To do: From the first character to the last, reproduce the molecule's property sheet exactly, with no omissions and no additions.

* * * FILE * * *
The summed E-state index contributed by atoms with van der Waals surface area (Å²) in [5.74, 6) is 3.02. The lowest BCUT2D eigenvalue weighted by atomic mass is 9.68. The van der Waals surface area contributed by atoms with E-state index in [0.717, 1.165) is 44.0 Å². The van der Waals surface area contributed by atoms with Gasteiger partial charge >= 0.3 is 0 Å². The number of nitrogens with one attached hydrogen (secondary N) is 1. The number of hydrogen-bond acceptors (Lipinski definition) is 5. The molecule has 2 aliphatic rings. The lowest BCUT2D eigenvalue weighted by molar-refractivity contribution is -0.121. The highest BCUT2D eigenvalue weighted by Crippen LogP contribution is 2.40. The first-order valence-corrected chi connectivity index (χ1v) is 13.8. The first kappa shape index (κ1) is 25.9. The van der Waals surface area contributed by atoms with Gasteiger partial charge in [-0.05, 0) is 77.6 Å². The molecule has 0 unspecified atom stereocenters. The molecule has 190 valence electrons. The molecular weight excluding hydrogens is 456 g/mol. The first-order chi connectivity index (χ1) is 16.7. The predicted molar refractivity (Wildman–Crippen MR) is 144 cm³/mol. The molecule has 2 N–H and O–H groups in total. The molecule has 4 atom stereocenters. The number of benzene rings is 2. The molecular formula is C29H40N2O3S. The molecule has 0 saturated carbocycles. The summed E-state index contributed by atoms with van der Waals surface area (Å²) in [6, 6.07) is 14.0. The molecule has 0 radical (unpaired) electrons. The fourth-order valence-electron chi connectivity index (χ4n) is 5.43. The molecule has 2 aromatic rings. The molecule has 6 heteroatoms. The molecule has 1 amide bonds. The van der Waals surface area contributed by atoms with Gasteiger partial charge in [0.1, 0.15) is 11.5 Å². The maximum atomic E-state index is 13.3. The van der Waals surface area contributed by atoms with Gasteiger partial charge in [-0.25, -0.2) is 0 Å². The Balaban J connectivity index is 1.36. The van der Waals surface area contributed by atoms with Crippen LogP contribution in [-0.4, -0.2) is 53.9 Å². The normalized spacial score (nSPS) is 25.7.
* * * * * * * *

The summed E-state index contributed by atoms with van der Waals surface area (Å²) in [5.74, 6) is 3.02. The lowest BCUT2D eigenvalue weighted by atomic mass is 9.68. The van der Waals surface area contributed by atoms with E-state index in [0.717, 1.165) is 44.0 Å². The van der Waals surface area contributed by atoms with Gasteiger partial charge >= 0.3 is 0 Å². The number of nitrogens with one attached hydrogen (secondary N) is 1. The number of hydrogen-bond acceptors (Lipinski definition) is 5. The molecule has 2 aliphatic rings. The lowest BCUT2D eigenvalue weighted by molar-refractivity contribution is -0.121. The highest BCUT2D eigenvalue weighted by Crippen LogP contribution is 2.40. The first-order valence-corrected chi connectivity index (χ1v) is 13.8. The first kappa shape index (κ1) is 25.9. The van der Waals surface area contributed by atoms with Gasteiger partial charge in [-0.05, 0) is 77.6 Å². The molecule has 0 unspecified atom stereocenters. The molecule has 190 valence electrons. The molecular weight excluding hydrogens is 456 g/mol. The first-order chi connectivity index (χ1) is 16.7. The predicted molar refractivity (Wildman–Crippen MR) is 144 cm³/mol. The molecule has 2 N–H and O–H groups in total. The molecule has 4 atom stereocenters. The number of benzene rings is 2. The molecular formula is C29H40N2O3S. The molecule has 0 saturated carbocycles. The summed E-state index contributed by atoms with van der Waals surface area (Å²) in [6, 6.07) is 14.0. The molecule has 0 radical (unpaired) electrons. The fourth-order valence-electron chi connectivity index (χ4n) is 5.43. The molecule has 2 aromatic rings. The molecule has 6 heteroatoms. The molecule has 1 amide bonds. The van der Waals surface area contributed by atoms with Gasteiger partial charge in [0.1, 0.15) is 11.5 Å². The maximum atomic E-state index is 13.3. The van der Waals surface area contributed by atoms with Gasteiger partial charge in [-0.25, -0.2) is 0 Å². The Balaban J connectivity index is 1.36. The van der Waals surface area contributed by atoms with Crippen LogP contribution in [-0.4, -0.2) is 53.9 Å². The normalized spacial score (nSPS) is 25.7.